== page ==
Zachary Casey is an Assistant Professor at Rhodes College. He was hired to develop the educational studies program at Rhodes which, when he arrived, offered only an undergraduate minor. With Zac’s leadership, educational studies now offers dozens of majors across three tracks. He also led the effort to create teacher education programs at Rhodes that focus on socially just approaches to teaching and learning in urban, working-class school and community settings. Last year, Zac helped launch a new master’s degree–just the second master’s degree in the college’s history. His first book, A Pedagogy of Anticapitalist Antiracism, won the Outstanding Book Award from the Society of Professors of Education. Zac says he loves being in the classroom with folks who are working to get smarter together.
Assistant Professor of Educational Studies, Rhodes College
PhD Culture and Teaching, Curriculum and Instruction, 2013
My first book, A Pedagogy of Anticapitalist Antiracism: Whiteness, Neoliberalism, and Resistance in Education, published by SUNY Press in 2016, won the 2018 Outstanding Book Award from the Society of Professors of Education. I was a co-editor with fellow Culture and Teaching (CaT) alum Shannon K. McManimon and Christina Berchini of Whiteness at the Table: Antiracism, Racism, and Identity in Education, published by Lexington books in 2018. In addition to these books, I've published nearly two dozen articles and chapters focused on critical whiteness studies, Marxism, critical pedagogy, and antiracism in teacher education. Since beginning as the first-ever interdisciplinary tenure track professor at Rhodes College in Memphis in 2014, I have helped to launch both an undergraduate and a graduate teacher licensure program that centers critical socially just approaches to teaching and learning in working-class urban school and community contexts.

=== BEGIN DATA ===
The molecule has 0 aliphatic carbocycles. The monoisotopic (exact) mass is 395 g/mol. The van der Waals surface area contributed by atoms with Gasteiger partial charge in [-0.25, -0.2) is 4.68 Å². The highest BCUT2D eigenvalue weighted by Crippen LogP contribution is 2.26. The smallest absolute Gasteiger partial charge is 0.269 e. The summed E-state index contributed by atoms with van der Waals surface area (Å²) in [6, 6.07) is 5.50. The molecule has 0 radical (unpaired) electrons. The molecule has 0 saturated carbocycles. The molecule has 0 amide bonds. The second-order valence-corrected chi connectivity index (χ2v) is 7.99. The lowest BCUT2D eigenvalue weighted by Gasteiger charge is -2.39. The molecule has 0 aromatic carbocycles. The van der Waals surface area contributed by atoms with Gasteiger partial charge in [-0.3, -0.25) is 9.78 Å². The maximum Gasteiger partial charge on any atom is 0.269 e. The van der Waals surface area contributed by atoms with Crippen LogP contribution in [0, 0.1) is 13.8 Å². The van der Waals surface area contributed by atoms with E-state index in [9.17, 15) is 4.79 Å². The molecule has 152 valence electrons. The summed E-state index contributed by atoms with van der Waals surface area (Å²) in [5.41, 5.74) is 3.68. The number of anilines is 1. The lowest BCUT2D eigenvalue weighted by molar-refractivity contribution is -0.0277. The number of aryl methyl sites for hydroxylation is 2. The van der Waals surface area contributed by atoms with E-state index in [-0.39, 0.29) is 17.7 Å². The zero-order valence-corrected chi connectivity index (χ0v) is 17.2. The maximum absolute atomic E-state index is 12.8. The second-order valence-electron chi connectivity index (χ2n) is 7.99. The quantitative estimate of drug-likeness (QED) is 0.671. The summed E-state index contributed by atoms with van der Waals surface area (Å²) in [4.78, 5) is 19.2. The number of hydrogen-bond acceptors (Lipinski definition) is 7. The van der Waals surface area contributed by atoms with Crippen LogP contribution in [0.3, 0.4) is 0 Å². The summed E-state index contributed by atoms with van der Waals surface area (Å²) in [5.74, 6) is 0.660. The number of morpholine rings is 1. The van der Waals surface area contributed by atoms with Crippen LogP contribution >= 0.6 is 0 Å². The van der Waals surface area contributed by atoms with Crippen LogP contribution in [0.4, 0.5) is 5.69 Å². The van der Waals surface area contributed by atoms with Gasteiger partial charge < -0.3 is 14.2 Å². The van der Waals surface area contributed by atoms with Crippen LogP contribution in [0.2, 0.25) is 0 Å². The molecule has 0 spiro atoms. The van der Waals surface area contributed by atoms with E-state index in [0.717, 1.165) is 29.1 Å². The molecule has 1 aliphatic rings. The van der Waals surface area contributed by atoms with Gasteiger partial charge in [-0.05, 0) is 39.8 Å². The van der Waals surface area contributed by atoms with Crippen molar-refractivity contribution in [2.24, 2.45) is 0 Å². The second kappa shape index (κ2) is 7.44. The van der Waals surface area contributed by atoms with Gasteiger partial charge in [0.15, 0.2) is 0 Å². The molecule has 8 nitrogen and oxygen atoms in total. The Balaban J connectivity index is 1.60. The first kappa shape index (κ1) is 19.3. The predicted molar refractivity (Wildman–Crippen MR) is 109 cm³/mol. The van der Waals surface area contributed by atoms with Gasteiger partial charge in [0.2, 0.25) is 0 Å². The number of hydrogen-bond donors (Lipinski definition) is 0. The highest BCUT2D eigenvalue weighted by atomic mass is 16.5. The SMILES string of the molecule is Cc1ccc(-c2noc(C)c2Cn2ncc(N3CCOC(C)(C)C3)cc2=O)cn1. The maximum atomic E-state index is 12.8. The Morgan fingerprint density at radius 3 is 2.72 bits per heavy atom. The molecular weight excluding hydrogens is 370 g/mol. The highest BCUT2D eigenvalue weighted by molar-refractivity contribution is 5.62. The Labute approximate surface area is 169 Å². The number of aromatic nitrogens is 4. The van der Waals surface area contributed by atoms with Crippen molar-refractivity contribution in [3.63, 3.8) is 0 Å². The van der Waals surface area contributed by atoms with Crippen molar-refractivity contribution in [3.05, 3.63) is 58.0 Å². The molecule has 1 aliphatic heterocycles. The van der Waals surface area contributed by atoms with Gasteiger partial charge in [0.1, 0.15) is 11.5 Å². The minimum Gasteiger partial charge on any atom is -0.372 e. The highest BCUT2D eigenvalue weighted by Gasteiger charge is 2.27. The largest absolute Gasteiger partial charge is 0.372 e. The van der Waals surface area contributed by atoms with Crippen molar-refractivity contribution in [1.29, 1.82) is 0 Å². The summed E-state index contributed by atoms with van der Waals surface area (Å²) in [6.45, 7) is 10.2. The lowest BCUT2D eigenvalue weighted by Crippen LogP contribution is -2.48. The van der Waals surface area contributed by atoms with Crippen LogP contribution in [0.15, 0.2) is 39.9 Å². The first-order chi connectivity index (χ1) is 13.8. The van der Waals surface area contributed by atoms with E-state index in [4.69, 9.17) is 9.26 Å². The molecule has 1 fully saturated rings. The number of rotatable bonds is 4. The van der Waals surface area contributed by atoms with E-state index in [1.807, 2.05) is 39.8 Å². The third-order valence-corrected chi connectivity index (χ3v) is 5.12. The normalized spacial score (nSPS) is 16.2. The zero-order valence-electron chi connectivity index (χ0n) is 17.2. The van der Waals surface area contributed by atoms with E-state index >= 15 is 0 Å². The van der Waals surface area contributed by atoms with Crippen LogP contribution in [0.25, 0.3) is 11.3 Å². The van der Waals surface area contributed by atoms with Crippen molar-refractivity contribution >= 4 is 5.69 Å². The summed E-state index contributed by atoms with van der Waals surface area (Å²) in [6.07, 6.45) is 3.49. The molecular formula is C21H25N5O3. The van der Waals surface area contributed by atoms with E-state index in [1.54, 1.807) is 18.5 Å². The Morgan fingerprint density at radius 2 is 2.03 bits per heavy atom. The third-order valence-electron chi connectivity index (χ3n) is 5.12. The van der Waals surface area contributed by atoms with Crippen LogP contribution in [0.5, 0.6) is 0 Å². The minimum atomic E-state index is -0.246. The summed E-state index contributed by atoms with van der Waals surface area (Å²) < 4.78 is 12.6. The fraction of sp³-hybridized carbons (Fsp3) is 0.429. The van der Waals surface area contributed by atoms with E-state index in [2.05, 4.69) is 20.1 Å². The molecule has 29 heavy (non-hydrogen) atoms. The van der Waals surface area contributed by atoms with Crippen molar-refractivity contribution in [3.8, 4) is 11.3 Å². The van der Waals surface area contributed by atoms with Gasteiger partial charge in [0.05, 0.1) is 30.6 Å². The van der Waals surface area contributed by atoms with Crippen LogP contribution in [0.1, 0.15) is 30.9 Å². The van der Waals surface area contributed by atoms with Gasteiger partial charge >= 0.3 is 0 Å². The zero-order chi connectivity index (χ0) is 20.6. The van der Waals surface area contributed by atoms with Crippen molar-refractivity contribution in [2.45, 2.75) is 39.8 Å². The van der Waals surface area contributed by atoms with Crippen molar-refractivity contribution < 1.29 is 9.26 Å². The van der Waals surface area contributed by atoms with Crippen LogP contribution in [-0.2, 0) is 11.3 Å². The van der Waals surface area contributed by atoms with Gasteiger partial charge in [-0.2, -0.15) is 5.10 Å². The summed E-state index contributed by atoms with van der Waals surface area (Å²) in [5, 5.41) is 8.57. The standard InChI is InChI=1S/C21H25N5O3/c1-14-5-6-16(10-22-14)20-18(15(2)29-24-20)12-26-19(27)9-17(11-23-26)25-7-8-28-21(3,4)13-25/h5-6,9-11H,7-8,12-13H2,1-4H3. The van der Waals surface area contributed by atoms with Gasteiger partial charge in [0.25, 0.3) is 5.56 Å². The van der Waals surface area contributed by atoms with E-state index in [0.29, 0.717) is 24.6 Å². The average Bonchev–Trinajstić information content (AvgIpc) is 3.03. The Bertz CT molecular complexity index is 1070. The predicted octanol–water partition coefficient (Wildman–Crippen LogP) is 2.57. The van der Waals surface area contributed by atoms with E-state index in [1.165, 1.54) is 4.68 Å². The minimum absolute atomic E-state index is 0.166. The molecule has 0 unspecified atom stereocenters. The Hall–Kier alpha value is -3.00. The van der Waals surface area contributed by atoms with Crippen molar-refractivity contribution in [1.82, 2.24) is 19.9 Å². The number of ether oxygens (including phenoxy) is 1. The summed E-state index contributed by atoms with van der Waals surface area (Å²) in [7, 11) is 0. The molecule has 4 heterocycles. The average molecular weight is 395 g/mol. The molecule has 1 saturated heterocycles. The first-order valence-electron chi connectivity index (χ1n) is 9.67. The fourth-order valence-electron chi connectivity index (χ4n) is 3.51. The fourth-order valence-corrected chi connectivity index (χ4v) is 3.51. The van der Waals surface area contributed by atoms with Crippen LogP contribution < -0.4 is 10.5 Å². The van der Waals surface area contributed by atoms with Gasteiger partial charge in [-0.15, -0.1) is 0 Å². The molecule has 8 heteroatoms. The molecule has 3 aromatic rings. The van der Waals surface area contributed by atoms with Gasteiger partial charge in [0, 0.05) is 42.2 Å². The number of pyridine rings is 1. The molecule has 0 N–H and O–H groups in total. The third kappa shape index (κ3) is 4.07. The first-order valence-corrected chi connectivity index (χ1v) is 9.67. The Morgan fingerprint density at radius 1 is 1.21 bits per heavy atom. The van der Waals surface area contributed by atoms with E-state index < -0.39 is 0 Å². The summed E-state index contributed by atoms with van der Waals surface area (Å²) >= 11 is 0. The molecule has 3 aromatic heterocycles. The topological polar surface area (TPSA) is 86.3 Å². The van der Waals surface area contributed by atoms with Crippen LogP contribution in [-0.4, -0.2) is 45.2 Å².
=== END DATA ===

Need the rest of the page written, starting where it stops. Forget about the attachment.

I have worked for progressive candidates running for local, state, and national office ranging from knocking on doors to being a campaign manager. I also volunteer time in local schools mentoring teachers and in professional development sessions for teachers and community partners.
I currently serve as principal investigator on a nearly $1.2 million National Science Foundation Noyce Grant that aims to recruit, support, and retain impactful STEM teachers in working-class schools. As I mentioned above, my book won the Outstanding Book Award from the Society of Professors of Education in 2018. On campus here at Rhodes, I have been recognized as a faculty inductee to Omicron Delta Kappa honors society, a Mellon Faculty Fellow, and won a "Phenomenal Individual Award" from our college's V-Day organization. When I was at the U, I won the Outstanding Graduate Student Instructor Award for 2009-10 in the Department of Curriculum and Instruction, the Hague Fellowship through CEHD, and a "People's Choice Award" from the Minnesota Population Center.